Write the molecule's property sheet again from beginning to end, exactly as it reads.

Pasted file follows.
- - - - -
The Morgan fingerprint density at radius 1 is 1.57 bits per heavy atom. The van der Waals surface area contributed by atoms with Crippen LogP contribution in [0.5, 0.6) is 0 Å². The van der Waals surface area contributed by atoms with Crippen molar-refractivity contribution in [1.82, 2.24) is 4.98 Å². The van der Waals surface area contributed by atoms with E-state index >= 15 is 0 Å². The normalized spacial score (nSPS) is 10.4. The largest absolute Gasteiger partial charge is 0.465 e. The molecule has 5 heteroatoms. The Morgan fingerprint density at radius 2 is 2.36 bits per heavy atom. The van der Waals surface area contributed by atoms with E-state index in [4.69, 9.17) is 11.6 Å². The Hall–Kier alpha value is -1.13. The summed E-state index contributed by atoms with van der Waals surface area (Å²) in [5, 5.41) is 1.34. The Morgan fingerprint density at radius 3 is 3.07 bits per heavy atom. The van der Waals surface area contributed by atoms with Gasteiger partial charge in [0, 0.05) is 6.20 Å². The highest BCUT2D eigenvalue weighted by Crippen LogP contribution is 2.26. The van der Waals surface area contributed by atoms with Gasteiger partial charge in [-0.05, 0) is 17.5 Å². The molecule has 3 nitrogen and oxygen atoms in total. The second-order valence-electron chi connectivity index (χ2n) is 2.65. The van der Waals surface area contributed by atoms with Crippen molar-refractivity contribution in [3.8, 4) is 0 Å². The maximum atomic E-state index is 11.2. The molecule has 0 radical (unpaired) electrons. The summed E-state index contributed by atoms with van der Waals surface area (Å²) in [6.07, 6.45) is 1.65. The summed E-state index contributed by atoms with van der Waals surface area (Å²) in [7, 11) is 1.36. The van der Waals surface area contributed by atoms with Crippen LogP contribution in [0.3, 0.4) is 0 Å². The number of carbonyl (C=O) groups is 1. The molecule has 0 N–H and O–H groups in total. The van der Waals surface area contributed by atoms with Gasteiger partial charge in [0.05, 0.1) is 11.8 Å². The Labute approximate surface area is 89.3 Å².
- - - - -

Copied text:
The Morgan fingerprint density at radius 1 is 1.57 bits per heavy atom. The van der Waals surface area contributed by atoms with Crippen LogP contribution in [0.5, 0.6) is 0 Å². The van der Waals surface area contributed by atoms with Crippen molar-refractivity contribution in [1.82, 2.24) is 4.98 Å². The van der Waals surface area contributed by atoms with E-state index >= 15 is 0 Å². The normalized spacial score (nSPS) is 10.4. The largest absolute Gasteiger partial charge is 0.465 e. The molecule has 5 heteroatoms. The Morgan fingerprint density at radius 2 is 2.36 bits per heavy atom. The van der Waals surface area contributed by atoms with E-state index in [4.69, 9.17) is 11.6 Å². The Hall–Kier alpha value is -1.13. The summed E-state index contributed by atoms with van der Waals surface area (Å²) in [5, 5.41) is 1.34. The Morgan fingerprint density at radius 3 is 3.07 bits per heavy atom. The van der Waals surface area contributed by atoms with Gasteiger partial charge in [0, 0.05) is 6.20 Å². The highest BCUT2D eigenvalue weighted by Crippen LogP contribution is 2.26. The van der Waals surface area contributed by atoms with Gasteiger partial charge in [-0.05, 0) is 17.5 Å². The molecule has 3 nitrogen and oxygen atoms in total. The second-order valence-electron chi connectivity index (χ2n) is 2.65. The van der Waals surface area contributed by atoms with Crippen molar-refractivity contribution in [3.8, 4) is 0 Å². The maximum atomic E-state index is 11.2. The molecule has 0 radical (unpaired) electrons. The summed E-state index contributed by atoms with van der Waals surface area (Å²) in [6.07, 6.45) is 1.65. The summed E-state index contributed by atoms with van der Waals surface area (Å²) in [7, 11) is 1.36. The van der Waals surface area contributed by atoms with Crippen LogP contribution in [0.3, 0.4) is 0 Å². The number of carbonyl (C=O) groups is 1. The molecule has 0 N–H and O–H groups in total. The van der Waals surface area contributed by atoms with Gasteiger partial charge in [0.05, 0.1) is 11.8 Å². The Labute approximate surface area is 89.3 Å².